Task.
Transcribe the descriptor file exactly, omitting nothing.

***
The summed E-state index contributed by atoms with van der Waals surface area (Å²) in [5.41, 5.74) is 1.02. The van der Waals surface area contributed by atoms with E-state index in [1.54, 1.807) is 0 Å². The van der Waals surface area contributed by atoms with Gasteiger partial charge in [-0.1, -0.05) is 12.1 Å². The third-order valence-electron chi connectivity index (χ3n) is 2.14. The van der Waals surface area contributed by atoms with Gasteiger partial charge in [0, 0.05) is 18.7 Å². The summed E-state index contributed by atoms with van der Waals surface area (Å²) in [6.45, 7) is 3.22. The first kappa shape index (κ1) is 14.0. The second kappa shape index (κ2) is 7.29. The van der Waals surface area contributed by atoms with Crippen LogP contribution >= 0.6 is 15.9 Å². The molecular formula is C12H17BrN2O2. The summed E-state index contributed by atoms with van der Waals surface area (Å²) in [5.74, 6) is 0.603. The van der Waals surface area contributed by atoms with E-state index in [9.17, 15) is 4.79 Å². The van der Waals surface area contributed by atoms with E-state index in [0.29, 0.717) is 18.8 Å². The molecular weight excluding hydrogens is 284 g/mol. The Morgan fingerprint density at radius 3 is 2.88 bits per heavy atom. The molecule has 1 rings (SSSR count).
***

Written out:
The summed E-state index contributed by atoms with van der Waals surface area (Å²) in [5.41, 5.74) is 1.02. The van der Waals surface area contributed by atoms with E-state index in [1.54, 1.807) is 0 Å². The van der Waals surface area contributed by atoms with Gasteiger partial charge in [-0.1, -0.05) is 12.1 Å². The third-order valence-electron chi connectivity index (χ3n) is 2.14. The van der Waals surface area contributed by atoms with Gasteiger partial charge in [0, 0.05) is 18.7 Å². The summed E-state index contributed by atoms with van der Waals surface area (Å²) in [6.45, 7) is 3.22. The first kappa shape index (κ1) is 14.0. The second kappa shape index (κ2) is 7.29. The van der Waals surface area contributed by atoms with Crippen LogP contribution >= 0.6 is 15.9 Å². The molecular formula is C12H17BrN2O2. The summed E-state index contributed by atoms with van der Waals surface area (Å²) in [5.74, 6) is 0.603. The van der Waals surface area contributed by atoms with E-state index in [9.17, 15) is 4.79 Å². The van der Waals surface area contributed by atoms with E-state index in [0.29, 0.717) is 18.8 Å². The molecular weight excluding hydrogens is 284 g/mol. The Morgan fingerprint density at radius 3 is 2.88 bits per heavy atom. The molecule has 1 rings (SSSR count).